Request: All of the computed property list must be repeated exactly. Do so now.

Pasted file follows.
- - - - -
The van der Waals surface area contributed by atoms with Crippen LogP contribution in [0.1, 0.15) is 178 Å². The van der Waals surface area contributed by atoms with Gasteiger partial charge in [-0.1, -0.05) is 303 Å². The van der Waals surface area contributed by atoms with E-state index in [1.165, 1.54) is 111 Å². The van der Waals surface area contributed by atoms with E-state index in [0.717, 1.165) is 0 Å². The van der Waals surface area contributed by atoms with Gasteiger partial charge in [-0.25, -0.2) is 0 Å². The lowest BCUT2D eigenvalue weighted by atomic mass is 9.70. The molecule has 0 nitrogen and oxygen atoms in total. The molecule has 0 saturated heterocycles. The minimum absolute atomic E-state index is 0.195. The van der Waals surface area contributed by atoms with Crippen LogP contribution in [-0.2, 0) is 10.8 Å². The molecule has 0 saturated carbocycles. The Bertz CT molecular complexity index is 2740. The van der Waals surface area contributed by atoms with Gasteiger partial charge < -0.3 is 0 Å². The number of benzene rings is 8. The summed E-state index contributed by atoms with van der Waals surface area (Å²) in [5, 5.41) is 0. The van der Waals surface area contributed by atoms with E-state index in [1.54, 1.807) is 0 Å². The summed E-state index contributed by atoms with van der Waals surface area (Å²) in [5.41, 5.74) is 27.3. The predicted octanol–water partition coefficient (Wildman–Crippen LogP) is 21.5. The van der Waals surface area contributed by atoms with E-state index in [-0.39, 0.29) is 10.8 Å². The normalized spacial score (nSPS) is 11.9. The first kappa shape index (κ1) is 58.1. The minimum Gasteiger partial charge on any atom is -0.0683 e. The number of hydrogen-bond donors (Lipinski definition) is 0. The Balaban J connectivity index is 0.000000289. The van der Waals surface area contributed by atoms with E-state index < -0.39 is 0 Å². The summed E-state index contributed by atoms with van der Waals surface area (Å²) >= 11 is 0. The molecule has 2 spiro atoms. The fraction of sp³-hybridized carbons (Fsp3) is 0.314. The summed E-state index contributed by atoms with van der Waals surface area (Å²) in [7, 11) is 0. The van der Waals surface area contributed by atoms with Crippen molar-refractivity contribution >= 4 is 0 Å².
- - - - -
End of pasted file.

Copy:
The van der Waals surface area contributed by atoms with Crippen LogP contribution in [0.1, 0.15) is 178 Å². The van der Waals surface area contributed by atoms with Gasteiger partial charge in [-0.1, -0.05) is 303 Å². The van der Waals surface area contributed by atoms with E-state index in [1.165, 1.54) is 111 Å². The van der Waals surface area contributed by atoms with E-state index in [0.717, 1.165) is 0 Å². The van der Waals surface area contributed by atoms with Gasteiger partial charge in [-0.25, -0.2) is 0 Å². The lowest BCUT2D eigenvalue weighted by atomic mass is 9.70. The molecule has 0 nitrogen and oxygen atoms in total. The molecule has 0 saturated heterocycles. The minimum absolute atomic E-state index is 0.195. The van der Waals surface area contributed by atoms with Crippen LogP contribution in [-0.2, 0) is 10.8 Å². The molecule has 0 saturated carbocycles. The Bertz CT molecular complexity index is 2740. The van der Waals surface area contributed by atoms with Gasteiger partial charge < -0.3 is 0 Å². The number of benzene rings is 8. The summed E-state index contributed by atoms with van der Waals surface area (Å²) in [5, 5.41) is 0. The van der Waals surface area contributed by atoms with E-state index in [1.54, 1.807) is 0 Å². The summed E-state index contributed by atoms with van der Waals surface area (Å²) in [5.41, 5.74) is 27.3. The predicted octanol–water partition coefficient (Wildman–Crippen LogP) is 21.5. The van der Waals surface area contributed by atoms with E-state index in [-0.39, 0.29) is 10.8 Å². The normalized spacial score (nSPS) is 11.9. The first kappa shape index (κ1) is 58.1. The minimum Gasteiger partial charge on any atom is -0.0683 e. The number of hydrogen-bond donors (Lipinski definition) is 0. The Balaban J connectivity index is 0.000000289. The van der Waals surface area contributed by atoms with E-state index < -0.39 is 0 Å². The summed E-state index contributed by atoms with van der Waals surface area (Å²) >= 11 is 0. The molecule has 2 spiro atoms. The fraction of sp³-hybridized carbons (Fsp3) is 0.314. The summed E-state index contributed by atoms with van der Waals surface area (Å²) in [7, 11) is 0. The van der Waals surface area contributed by atoms with Crippen molar-refractivity contribution >= 4 is 0 Å².